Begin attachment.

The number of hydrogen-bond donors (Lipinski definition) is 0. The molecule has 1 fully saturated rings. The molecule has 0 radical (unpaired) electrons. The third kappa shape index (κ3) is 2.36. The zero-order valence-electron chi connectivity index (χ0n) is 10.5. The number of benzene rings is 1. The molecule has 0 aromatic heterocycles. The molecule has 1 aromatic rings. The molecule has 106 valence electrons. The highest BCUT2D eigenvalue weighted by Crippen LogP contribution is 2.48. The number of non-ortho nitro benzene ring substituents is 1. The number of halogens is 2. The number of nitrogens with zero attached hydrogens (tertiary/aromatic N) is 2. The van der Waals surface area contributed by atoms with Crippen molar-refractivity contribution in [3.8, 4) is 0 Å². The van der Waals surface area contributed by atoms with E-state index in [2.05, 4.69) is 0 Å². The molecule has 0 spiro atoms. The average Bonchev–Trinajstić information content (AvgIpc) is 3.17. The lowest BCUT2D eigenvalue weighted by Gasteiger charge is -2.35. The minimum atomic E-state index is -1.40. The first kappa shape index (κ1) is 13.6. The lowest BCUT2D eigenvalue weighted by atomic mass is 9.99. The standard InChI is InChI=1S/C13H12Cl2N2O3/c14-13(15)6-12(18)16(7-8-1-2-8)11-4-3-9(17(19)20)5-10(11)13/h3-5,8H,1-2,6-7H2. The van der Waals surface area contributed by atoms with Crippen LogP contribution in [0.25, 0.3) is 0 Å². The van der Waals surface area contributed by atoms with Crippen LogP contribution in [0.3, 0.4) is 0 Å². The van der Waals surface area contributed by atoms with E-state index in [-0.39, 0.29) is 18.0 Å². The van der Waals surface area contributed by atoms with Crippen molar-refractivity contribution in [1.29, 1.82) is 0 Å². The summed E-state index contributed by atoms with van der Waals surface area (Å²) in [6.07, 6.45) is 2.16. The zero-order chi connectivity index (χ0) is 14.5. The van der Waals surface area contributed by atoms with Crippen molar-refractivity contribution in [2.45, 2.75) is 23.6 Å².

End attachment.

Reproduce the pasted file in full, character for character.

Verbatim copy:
The number of hydrogen-bond donors (Lipinski definition) is 0. The molecule has 1 fully saturated rings. The molecule has 0 radical (unpaired) electrons. The third kappa shape index (κ3) is 2.36. The zero-order valence-electron chi connectivity index (χ0n) is 10.5. The number of benzene rings is 1. The molecule has 0 aromatic heterocycles. The molecule has 1 aromatic rings. The molecule has 106 valence electrons. The highest BCUT2D eigenvalue weighted by Crippen LogP contribution is 2.48. The number of non-ortho nitro benzene ring substituents is 1. The number of halogens is 2. The number of nitrogens with zero attached hydrogens (tertiary/aromatic N) is 2. The van der Waals surface area contributed by atoms with Crippen molar-refractivity contribution in [3.8, 4) is 0 Å². The van der Waals surface area contributed by atoms with E-state index in [2.05, 4.69) is 0 Å². The molecule has 0 spiro atoms. The average Bonchev–Trinajstić information content (AvgIpc) is 3.17. The lowest BCUT2D eigenvalue weighted by Gasteiger charge is -2.35. The minimum atomic E-state index is -1.40. The first kappa shape index (κ1) is 13.6. The lowest BCUT2D eigenvalue weighted by atomic mass is 9.99. The standard InChI is InChI=1S/C13H12Cl2N2O3/c14-13(15)6-12(18)16(7-8-1-2-8)11-4-3-9(17(19)20)5-10(11)13/h3-5,8H,1-2,6-7H2. The van der Waals surface area contributed by atoms with Crippen LogP contribution in [0.25, 0.3) is 0 Å². The van der Waals surface area contributed by atoms with Crippen LogP contribution in [0.3, 0.4) is 0 Å². The van der Waals surface area contributed by atoms with E-state index in [-0.39, 0.29) is 18.0 Å². The van der Waals surface area contributed by atoms with Crippen molar-refractivity contribution in [1.29, 1.82) is 0 Å². The summed E-state index contributed by atoms with van der Waals surface area (Å²) in [6.07, 6.45) is 2.16. The zero-order chi connectivity index (χ0) is 14.5. The van der Waals surface area contributed by atoms with Crippen molar-refractivity contribution in [2.45, 2.75) is 23.6 Å².